15. Hi Phylis, you said that the operative word is SLOW. How slow do you mean?

    I will try that link again. Is there a way to edit a comment?

    How do I underline?
    http://en.wikipedia.org/wiki/list_of_people_with_epilepsy

    If this does not work would you please put it in Phylis.
    Ruth

    Like

    Comment by Ruth Brown — January 9, 2010 @ 12:14 AM

  16. Sports figures with epilepsy link:

    http://en.wikipedia.org/wiki/List_of_people_with_epilepsy

    You were right all along, Ruth. It just doesn’t go “live” until you hit “submit comment”. Same with edits. After you submit, there will be an “edit this” link under your name, much like they do on the EFA website.

    Like

    Comment by Phylis Feiner Johnson — January 9, 2010 @ 12:47 AM

  17. Hello
    Yes and I am seeing now these typos are from a “cold” on this machine not my weekly gmals lol.
    You know I actually feel like telling myself to shut up at this point because as I sit here at age 47 this last 18mo,s is the slowest of my life and I am weaker now that EVER before .
    Just so I am not mis understood I HAVE read huge amounts of info. on these topics but after a while it is what I call “over lapping” information .
    I have taken around 12/13 different aed,s and am in a drug study now .
    So much Info. is very limited because of the limited research I suppose.
    I tend to use info. from college sites though and have rarely “googled” anything except pictures/images .
    I am afraid now when I warm up with a long walk that I may not make it back home.
    I understand the bad back also ,but something like 1/2 of Americans have some back issues .
    O.K. having a real memory here Lol. I have 4 or 5 lower “bulging” disks as defined by 3 doctors I even signed off on this for a insurance settlement from my employer . I just took it in stride took the money and assumed it was working to “hard” and continued working . ok
    fast forward a few yrs. I,m still having szs. and thinking about my body/mind a little more and although I was not working I was exercising and remodeling eating well sleeping o.k. and discovered the way I was twisting my body during these LONG gmals probably had a larger factor in how messed up my back was/is than the work?
    I truly can see this now because a cpl. of yrs ago I was in the hospital on 24 hr. video and had 3 gmals after about 36 postictal time they gave a brief questionnaire and asked me if my back hurt
    duh yes lol because of the way I had twisted in this series of gmals WOW a real awakening .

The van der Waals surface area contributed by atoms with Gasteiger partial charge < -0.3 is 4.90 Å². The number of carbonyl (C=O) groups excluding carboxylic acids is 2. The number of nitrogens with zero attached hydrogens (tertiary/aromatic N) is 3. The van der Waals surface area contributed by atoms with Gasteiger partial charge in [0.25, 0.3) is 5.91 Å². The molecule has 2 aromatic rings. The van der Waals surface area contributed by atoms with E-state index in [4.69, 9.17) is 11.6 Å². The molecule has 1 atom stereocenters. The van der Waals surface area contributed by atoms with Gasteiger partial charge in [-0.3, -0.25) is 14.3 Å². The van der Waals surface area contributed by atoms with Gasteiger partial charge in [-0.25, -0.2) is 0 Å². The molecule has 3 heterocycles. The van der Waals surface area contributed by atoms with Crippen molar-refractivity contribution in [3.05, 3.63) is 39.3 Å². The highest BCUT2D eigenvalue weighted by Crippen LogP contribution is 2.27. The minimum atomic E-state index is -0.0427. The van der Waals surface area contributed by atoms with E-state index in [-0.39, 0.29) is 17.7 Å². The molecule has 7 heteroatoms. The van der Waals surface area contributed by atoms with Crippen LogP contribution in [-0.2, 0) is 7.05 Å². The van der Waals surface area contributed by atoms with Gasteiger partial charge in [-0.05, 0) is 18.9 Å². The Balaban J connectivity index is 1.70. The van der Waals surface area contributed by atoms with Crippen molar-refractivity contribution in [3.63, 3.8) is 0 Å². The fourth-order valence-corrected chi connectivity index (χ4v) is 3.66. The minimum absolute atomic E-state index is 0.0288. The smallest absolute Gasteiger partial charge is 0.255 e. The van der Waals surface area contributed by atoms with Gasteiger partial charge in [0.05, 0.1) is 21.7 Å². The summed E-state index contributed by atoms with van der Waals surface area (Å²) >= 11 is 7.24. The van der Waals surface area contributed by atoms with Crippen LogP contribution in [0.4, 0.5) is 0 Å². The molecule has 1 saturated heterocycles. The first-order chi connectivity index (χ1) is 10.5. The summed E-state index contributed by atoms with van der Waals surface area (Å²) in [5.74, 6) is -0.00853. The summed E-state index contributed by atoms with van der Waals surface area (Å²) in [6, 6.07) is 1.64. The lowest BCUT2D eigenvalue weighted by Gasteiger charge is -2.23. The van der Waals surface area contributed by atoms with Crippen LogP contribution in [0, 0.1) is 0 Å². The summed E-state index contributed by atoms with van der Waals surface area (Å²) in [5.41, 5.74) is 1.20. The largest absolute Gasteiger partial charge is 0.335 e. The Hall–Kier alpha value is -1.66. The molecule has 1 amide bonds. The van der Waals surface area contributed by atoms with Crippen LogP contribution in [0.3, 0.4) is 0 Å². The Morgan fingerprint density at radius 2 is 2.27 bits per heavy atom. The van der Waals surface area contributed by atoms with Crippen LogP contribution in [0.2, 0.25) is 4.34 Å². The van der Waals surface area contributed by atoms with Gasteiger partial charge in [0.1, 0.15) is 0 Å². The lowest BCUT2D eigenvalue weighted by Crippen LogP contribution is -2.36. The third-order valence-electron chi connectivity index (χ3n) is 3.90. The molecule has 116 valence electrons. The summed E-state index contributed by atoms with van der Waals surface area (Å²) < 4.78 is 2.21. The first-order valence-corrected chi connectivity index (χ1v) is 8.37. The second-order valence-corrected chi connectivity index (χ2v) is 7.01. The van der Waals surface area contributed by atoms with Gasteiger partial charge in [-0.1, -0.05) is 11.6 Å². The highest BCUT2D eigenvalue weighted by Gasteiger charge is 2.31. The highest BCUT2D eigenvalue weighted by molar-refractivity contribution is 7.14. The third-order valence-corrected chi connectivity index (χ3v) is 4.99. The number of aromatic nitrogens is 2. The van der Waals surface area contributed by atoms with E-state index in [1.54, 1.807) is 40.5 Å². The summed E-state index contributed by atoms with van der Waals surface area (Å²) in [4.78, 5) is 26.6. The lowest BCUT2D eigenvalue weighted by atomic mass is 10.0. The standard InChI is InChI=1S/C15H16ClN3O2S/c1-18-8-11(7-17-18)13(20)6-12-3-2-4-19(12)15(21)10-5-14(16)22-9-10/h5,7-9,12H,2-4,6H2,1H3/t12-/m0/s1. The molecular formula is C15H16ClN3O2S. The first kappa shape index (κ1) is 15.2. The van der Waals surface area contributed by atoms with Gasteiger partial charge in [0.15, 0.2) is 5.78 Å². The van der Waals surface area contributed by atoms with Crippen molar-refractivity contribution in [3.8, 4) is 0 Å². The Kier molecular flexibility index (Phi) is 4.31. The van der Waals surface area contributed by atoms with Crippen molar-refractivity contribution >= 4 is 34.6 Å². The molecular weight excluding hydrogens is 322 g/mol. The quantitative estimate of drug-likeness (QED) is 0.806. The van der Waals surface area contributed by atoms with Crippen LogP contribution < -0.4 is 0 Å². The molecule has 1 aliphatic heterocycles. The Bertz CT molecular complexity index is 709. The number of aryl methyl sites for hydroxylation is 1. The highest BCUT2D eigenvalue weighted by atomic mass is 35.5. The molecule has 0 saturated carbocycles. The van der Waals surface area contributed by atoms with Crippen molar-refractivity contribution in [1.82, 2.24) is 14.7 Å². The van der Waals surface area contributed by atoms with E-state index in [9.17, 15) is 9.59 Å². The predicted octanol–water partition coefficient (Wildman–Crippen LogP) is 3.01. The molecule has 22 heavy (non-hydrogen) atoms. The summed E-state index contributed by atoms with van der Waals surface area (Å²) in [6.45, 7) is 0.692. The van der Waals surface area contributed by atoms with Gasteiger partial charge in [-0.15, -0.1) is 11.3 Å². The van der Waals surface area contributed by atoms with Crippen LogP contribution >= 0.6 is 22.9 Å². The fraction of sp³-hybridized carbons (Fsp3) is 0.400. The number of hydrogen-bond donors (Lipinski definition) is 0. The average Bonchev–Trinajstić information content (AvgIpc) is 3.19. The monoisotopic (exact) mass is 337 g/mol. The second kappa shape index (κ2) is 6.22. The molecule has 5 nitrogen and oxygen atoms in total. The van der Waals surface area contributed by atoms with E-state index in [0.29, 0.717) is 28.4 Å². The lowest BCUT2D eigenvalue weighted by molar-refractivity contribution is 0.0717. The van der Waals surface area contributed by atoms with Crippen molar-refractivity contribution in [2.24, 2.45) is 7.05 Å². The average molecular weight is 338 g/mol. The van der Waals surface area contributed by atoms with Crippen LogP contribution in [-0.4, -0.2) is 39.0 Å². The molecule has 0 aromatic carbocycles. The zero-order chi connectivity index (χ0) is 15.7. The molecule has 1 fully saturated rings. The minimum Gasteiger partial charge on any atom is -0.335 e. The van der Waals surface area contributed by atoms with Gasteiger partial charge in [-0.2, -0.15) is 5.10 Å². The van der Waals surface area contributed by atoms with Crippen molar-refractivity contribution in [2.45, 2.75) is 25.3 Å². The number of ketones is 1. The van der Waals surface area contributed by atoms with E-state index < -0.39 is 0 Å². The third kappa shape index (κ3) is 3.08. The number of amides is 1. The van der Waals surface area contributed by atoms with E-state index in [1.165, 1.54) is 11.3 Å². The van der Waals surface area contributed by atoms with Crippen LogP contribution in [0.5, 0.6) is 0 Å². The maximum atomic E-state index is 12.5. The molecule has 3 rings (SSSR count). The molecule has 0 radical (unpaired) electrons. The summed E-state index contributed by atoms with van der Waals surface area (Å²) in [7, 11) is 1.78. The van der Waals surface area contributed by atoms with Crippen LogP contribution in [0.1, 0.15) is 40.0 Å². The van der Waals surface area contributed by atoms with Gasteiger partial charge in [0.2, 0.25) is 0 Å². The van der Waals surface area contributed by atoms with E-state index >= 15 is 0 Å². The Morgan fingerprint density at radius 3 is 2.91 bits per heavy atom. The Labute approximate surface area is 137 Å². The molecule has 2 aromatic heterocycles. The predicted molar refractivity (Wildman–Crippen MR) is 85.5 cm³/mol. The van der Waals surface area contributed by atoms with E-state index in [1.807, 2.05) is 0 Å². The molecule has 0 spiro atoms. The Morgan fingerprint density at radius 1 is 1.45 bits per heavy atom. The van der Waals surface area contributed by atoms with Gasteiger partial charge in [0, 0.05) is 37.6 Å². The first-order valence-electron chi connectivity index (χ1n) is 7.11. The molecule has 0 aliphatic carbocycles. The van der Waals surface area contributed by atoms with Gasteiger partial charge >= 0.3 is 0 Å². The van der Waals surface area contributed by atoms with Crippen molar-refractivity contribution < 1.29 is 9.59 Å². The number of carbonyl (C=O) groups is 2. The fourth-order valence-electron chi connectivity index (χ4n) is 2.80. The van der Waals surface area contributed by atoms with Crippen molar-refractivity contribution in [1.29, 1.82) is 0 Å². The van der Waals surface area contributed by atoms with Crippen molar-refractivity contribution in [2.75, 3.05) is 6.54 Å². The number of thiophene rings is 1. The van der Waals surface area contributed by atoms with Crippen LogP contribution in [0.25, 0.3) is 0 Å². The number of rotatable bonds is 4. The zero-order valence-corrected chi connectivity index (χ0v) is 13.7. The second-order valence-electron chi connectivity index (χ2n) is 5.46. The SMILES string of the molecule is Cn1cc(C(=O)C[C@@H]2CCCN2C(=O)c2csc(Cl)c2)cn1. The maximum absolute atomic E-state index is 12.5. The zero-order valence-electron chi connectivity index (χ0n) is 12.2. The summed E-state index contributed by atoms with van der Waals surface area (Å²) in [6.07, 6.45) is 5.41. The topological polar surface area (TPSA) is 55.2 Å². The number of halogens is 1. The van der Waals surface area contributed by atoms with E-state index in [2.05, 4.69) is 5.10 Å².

I was studied some more and given pictures of my back and could see two more disks “bulging” .
    This is happening again and now my upper back is pulled . ??? whats next?
    Recently over the summer I experienced something new that I have not told to any doctors and few people .
    I think (bad habit) I dislocated my hips during gmal szs ? This serious and painful and means I can not walk for extended periods now ,I do not drive and walk with my daughter everywhere so this will be a major factor in my future? I know all the answers from the doctors so I am not wasting time or money to take more pills and sit some more, lol.
    On the topic of the exercise I used simple weights and lifted while reading for many mo,s just to maintain my arm strength I now have those silly ankle weights on just to walk around the house and yard but they pull on my knee’s ? lol
    Just so I,m understood better my placing of a laugh out loud symbol anywhere is to show especially on certain topics that I still see some of this as big bother to me and to envision my self as weak as I am in just funny .
    As phylis says I know death personally also and have most of my life so to see something like a gmal stopping me is a bit odd. Rick

    Like

    Comment by wichitarick — January 9, 2010 @ 12:51 AM

  18. Hi Rick, you say you should be quiet now. That is not so, you need to share and help us understand more. This is a support group. we need to help each other.

    I have a bad back from my seizures, too. I take codeine for the pain. You say that you fractured your hip. That is the very thing that my doctor is worried about with me. It is quite common for people with epilepsy to fracture bones. Ruth

    Like

    Comment by Ruth Brown — January 9, 2010 @ 1:08 AM

  19. I feel terrible for you Rick. My husband (6’5″) has a bad back — bulging disks, torn something-or-other + neuropathy in both legs.

    He went to every doc you can think of. But what finally did work for him was: massage, accupuncture and SWIMMING every day. However, it took him 2 years to figure this out and he’s far from ready to run a marathon!!!

    Like

    Comment by Phylis Feiner Johnson — January 9, 2010 @ 1:09 AM

  20. Thanks in support of sharing such a nice thinking, article is nice, thats why i have
    read it completely

    Like

    Comment by chihuahua seizures — October 5, 2014 @ 10:13 AM

  21. Aerobic exercises can actually help an individual loose excess weight. It also accelerate blood circulation in the body. There are also evidence which says that aerobic exercises also uplifts the mood and mental state of a person.

    Like

    Comment by Slotnick — February 8, 2015 @ 9:23 AM


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    About the author

    Phylis Feiner Johnson

    Phylis Feiner Johnson

    I've been a professional copywriter for over 35 years. I also had epilepsy for decades. My mission is advocacy; to increase education, awareness and funding for epilepsy research. Together, we can make a huge difference. If not changing the world, at least helping each other, with wisdom, compassion and sharing.